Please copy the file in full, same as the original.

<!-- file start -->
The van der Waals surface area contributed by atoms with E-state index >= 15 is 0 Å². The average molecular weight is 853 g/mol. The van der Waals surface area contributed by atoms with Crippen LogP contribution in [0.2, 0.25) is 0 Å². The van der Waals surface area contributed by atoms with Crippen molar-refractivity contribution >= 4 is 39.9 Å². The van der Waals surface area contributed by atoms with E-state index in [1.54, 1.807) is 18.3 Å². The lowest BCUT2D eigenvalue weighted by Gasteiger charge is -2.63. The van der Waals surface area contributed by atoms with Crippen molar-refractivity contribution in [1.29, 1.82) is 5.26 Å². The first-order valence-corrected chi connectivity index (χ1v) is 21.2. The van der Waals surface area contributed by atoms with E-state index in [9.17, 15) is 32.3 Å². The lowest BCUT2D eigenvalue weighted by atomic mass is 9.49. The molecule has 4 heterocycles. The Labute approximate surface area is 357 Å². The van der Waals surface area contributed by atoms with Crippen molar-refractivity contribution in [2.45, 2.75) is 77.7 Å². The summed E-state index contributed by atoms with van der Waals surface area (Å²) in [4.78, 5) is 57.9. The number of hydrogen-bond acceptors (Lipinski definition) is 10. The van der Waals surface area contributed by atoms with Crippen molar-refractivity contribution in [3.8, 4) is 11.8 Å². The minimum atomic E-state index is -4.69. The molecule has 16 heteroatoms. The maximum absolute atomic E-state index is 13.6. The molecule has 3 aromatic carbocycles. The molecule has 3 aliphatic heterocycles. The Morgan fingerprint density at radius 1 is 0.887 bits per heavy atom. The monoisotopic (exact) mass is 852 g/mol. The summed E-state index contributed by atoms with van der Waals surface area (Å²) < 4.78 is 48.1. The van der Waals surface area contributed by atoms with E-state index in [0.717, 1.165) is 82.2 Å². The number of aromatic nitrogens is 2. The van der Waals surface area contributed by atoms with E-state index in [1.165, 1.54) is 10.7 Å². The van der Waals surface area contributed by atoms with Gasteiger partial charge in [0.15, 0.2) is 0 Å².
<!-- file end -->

The van der Waals surface area contributed by atoms with E-state index >= 15 is 0 Å². The average molecular weight is 853 g/mol. The van der Waals surface area contributed by atoms with Crippen LogP contribution in [0.2, 0.25) is 0 Å². The van der Waals surface area contributed by atoms with Crippen molar-refractivity contribution >= 4 is 39.9 Å². The van der Waals surface area contributed by atoms with E-state index in [1.54, 1.807) is 18.3 Å². The lowest BCUT2D eigenvalue weighted by Gasteiger charge is -2.63. The van der Waals surface area contributed by atoms with Crippen molar-refractivity contribution in [1.29, 1.82) is 5.26 Å². The first-order valence-corrected chi connectivity index (χ1v) is 21.2. The van der Waals surface area contributed by atoms with E-state index in [9.17, 15) is 32.3 Å². The lowest BCUT2D eigenvalue weighted by atomic mass is 9.49. The molecule has 4 heterocycles. The Labute approximate surface area is 357 Å². The van der Waals surface area contributed by atoms with Crippen molar-refractivity contribution in [2.45, 2.75) is 77.7 Å². The summed E-state index contributed by atoms with van der Waals surface area (Å²) in [4.78, 5) is 57.9. The number of hydrogen-bond acceptors (Lipinski definition) is 10. The van der Waals surface area contributed by atoms with Crippen molar-refractivity contribution in [3.8, 4) is 11.8 Å². The minimum atomic E-state index is -4.69. The molecule has 16 heteroatoms. The maximum absolute atomic E-state index is 13.6. The molecule has 3 aromatic carbocycles. The molecule has 3 aliphatic heterocycles. The Morgan fingerprint density at radius 1 is 0.887 bits per heavy atom. The monoisotopic (exact) mass is 852 g/mol. The summed E-state index contributed by atoms with van der Waals surface area (Å²) < 4.78 is 48.1. The van der Waals surface area contributed by atoms with E-state index in [0.717, 1.165) is 82.2 Å². The number of aromatic nitrogens is 2. The van der Waals surface area contributed by atoms with E-state index in [1.165, 1.54) is 10.7 Å². The van der Waals surface area contributed by atoms with Gasteiger partial charge in [0.15, 0.2) is 0 Å².